Only you can make the decision about which ingredients makes the best quality product to your taste; if people agree, they will buy it. If not, they won’t.
In my experience, there is a difference in the amount of water in various brands of butter. I cannot tell you what the numbers are, but I can tell you that if butter is the top note in something I am making, I will always go with the best because you’ll taste it. In our bakeshop, I have Cabot for our every day, doesn’t matter what I’m making - cookie dough, ganache, caramel, lava cakes and butter cakes. But when it comes to buttercream, we use only Keller brand. If I could afford to use Plugra, I would, but my client base can’t afford it because it causes my food costs to go up. If you have a warehouse club near you, see what they have for the ingredients you are looking for - their house brand of butter may be better than the supermarket type - you won’t know til you try it and see if it makes a difference in taste.
It’s more evident in chocolate, too. In your brownies you might be using cocoa. I get a high fat cocoa from Felchlin that makes everything it touches magical; but sometimes it is not the right choice (look up threads on the Wowie cake. That recipe works best with Hershey’s.) Passover brownies are phenomenal with the Felchlin and just ok with the Hersheys. You will have to try out different types of cocoa to see what gives you the best product for the price you’re selling at. You’re going to take a hit giving out product samples at the Farmer’s Market - you need to make them wonderful enough to get people to come back and buy from you each week!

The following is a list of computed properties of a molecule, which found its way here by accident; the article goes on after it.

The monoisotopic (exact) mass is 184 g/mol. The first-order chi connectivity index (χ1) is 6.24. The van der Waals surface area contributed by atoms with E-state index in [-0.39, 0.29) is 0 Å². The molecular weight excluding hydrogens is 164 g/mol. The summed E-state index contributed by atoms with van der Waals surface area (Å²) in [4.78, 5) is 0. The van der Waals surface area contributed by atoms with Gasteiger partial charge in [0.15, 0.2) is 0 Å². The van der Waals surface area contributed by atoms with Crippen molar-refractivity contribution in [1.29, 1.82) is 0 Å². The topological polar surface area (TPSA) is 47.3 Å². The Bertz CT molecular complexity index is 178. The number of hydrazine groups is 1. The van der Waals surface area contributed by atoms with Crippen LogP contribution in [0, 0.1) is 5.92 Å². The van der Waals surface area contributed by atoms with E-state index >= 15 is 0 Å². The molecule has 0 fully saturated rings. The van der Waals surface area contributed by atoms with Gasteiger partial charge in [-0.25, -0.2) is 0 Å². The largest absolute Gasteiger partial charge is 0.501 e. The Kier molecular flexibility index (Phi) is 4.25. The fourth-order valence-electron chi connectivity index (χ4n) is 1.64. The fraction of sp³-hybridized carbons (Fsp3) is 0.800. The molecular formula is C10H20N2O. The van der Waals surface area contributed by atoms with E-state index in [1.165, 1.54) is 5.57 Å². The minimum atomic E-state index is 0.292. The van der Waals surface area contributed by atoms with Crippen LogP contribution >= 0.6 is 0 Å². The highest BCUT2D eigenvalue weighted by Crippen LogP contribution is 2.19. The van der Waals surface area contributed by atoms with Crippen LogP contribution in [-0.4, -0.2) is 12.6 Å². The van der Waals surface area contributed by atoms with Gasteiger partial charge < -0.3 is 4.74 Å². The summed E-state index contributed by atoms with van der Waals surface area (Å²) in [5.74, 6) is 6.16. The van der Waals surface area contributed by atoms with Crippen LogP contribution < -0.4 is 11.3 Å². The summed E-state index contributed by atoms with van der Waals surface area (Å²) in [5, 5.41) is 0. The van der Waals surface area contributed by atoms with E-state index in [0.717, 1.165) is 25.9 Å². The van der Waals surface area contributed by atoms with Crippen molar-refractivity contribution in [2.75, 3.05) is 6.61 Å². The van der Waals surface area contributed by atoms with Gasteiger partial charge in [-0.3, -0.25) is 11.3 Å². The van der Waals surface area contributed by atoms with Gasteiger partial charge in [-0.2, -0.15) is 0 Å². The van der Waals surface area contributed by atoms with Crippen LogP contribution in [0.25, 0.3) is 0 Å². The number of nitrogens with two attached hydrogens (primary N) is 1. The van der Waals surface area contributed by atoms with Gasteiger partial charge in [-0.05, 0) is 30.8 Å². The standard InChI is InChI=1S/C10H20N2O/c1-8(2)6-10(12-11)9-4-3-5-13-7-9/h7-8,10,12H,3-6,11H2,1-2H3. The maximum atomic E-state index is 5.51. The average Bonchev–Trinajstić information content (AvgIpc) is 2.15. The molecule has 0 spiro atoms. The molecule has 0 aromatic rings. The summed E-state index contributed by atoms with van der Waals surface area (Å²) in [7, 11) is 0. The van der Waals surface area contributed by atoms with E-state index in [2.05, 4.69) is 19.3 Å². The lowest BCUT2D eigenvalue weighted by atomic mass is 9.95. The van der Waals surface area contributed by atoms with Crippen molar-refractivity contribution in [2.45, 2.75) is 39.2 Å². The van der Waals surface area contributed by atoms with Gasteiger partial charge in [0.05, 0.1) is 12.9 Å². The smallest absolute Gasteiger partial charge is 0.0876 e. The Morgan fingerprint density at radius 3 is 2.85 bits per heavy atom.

I have a better product with the Gold Medal Bleached flour for my shortbread type cookies but I don’t notice a difference in other things we make so I use the “no name” flour from a distributor for the brownies, etc because it’s cheaper. Sugar doesn’t matter; buy the no name variety. This may sound strange, but I can taste a difference in cheap vanilla extract (not the imitation stuff) and the better quality ones. Especially in cream cheese frosting and caramel! When you bake with it, you can’t always tell a difference, but when it isn’t baked, you can.
So my long-winded answer to your question is: it depends. On the type of ingredient, the product you’re making with it and the price your market will bear.